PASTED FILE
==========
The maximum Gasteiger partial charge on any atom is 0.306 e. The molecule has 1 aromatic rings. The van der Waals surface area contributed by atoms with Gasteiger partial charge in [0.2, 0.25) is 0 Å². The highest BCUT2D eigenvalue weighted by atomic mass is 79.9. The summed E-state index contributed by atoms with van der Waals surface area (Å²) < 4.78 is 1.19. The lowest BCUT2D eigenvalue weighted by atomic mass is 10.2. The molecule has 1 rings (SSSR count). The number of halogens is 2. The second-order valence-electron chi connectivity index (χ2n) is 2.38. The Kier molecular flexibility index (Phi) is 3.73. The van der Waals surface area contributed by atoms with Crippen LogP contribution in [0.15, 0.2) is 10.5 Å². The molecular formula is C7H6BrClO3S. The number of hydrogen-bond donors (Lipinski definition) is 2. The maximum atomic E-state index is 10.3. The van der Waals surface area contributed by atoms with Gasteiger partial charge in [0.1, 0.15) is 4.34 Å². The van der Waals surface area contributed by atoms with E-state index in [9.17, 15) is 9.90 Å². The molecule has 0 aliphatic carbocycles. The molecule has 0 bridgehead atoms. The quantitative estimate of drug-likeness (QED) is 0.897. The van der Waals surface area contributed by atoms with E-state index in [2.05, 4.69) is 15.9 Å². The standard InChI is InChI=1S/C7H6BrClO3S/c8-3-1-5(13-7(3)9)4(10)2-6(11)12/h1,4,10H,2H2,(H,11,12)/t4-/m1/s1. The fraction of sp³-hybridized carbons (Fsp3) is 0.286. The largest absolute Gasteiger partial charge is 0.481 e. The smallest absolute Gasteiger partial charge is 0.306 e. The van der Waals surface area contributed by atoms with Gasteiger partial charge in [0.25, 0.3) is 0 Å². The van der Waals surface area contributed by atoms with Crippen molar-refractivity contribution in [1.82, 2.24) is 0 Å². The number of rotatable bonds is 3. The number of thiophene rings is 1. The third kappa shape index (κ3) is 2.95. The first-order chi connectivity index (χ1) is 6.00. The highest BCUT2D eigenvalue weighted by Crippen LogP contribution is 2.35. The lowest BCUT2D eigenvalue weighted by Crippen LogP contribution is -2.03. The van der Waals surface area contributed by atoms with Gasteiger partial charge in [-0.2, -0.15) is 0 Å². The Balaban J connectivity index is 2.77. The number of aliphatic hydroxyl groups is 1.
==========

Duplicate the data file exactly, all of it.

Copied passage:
The maximum Gasteiger partial charge on any atom is 0.306 e. The molecule has 1 aromatic rings. The van der Waals surface area contributed by atoms with Gasteiger partial charge in [0.2, 0.25) is 0 Å². The highest BCUT2D eigenvalue weighted by atomic mass is 79.9. The summed E-state index contributed by atoms with van der Waals surface area (Å²) < 4.78 is 1.19. The lowest BCUT2D eigenvalue weighted by atomic mass is 10.2. The molecule has 1 rings (SSSR count). The number of halogens is 2. The second-order valence-electron chi connectivity index (χ2n) is 2.38. The Kier molecular flexibility index (Phi) is 3.73. The van der Waals surface area contributed by atoms with Crippen LogP contribution in [0.15, 0.2) is 10.5 Å². The molecular formula is C7H6BrClO3S. The number of hydrogen-bond donors (Lipinski definition) is 2. The maximum atomic E-state index is 10.3. The van der Waals surface area contributed by atoms with Gasteiger partial charge in [0.1, 0.15) is 4.34 Å². The van der Waals surface area contributed by atoms with E-state index in [9.17, 15) is 9.90 Å². The molecule has 0 aliphatic carbocycles. The molecule has 0 bridgehead atoms. The quantitative estimate of drug-likeness (QED) is 0.897. The van der Waals surface area contributed by atoms with E-state index in [2.05, 4.69) is 15.9 Å². The standard InChI is InChI=1S/C7H6BrClO3S/c8-3-1-5(13-7(3)9)4(10)2-6(11)12/h1,4,10H,2H2,(H,11,12)/t4-/m1/s1. The fraction of sp³-hybridized carbons (Fsp3) is 0.286. The largest absolute Gasteiger partial charge is 0.481 e. The smallest absolute Gasteiger partial charge is 0.306 e. The van der Waals surface area contributed by atoms with Gasteiger partial charge in [0.25, 0.3) is 0 Å². The van der Waals surface area contributed by atoms with Crippen molar-refractivity contribution in [1.82, 2.24) is 0 Å². The number of rotatable bonds is 3. The number of thiophene rings is 1. The third kappa shape index (κ3) is 2.95. The first-order chi connectivity index (χ1) is 6.00. The highest BCUT2D eigenvalue weighted by Crippen LogP contribution is 2.35. The lowest BCUT2D eigenvalue weighted by Crippen LogP contribution is -2.03. The van der Waals surface area contributed by atoms with Gasteiger partial charge in [-0.2, -0.15) is 0 Å². The Balaban J connectivity index is 2.77. The number of aliphatic hydroxyl groups is 1.